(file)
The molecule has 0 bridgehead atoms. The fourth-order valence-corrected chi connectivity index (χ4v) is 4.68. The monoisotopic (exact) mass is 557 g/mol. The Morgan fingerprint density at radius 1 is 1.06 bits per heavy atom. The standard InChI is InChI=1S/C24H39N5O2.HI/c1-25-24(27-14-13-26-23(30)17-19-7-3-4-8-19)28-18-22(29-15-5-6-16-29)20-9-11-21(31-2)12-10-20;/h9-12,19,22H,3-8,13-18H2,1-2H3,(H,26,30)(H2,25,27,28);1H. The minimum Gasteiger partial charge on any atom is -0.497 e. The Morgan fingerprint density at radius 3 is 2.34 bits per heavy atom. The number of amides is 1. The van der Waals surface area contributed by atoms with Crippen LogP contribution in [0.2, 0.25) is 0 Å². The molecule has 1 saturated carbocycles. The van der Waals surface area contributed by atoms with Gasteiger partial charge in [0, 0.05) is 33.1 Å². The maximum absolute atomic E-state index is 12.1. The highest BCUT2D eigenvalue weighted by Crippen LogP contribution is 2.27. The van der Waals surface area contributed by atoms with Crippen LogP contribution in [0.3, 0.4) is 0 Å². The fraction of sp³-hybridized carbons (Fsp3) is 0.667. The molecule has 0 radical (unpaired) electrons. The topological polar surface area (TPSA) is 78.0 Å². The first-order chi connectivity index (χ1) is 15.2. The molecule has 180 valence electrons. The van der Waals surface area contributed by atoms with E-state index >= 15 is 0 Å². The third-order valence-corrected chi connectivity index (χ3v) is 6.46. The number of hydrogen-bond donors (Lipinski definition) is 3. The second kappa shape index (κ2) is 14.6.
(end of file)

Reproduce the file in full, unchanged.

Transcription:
The molecule has 0 bridgehead atoms. The fourth-order valence-corrected chi connectivity index (χ4v) is 4.68. The monoisotopic (exact) mass is 557 g/mol. The Morgan fingerprint density at radius 1 is 1.06 bits per heavy atom. The standard InChI is InChI=1S/C24H39N5O2.HI/c1-25-24(27-14-13-26-23(30)17-19-7-3-4-8-19)28-18-22(29-15-5-6-16-29)20-9-11-21(31-2)12-10-20;/h9-12,19,22H,3-8,13-18H2,1-2H3,(H,26,30)(H2,25,27,28);1H. The minimum Gasteiger partial charge on any atom is -0.497 e. The Morgan fingerprint density at radius 3 is 2.34 bits per heavy atom. The number of amides is 1. The van der Waals surface area contributed by atoms with Crippen LogP contribution in [0.2, 0.25) is 0 Å². The molecule has 1 saturated carbocycles. The van der Waals surface area contributed by atoms with Gasteiger partial charge in [0, 0.05) is 33.1 Å². The maximum absolute atomic E-state index is 12.1. The highest BCUT2D eigenvalue weighted by Crippen LogP contribution is 2.27. The van der Waals surface area contributed by atoms with Crippen LogP contribution in [0.3, 0.4) is 0 Å². The fraction of sp³-hybridized carbons (Fsp3) is 0.667. The molecule has 0 radical (unpaired) electrons. The topological polar surface area (TPSA) is 78.0 Å². The first-order chi connectivity index (χ1) is 15.2. The molecule has 180 valence electrons. The van der Waals surface area contributed by atoms with E-state index >= 15 is 0 Å². The third-order valence-corrected chi connectivity index (χ3v) is 6.46. The number of hydrogen-bond donors (Lipinski definition) is 3. The second kappa shape index (κ2) is 14.6.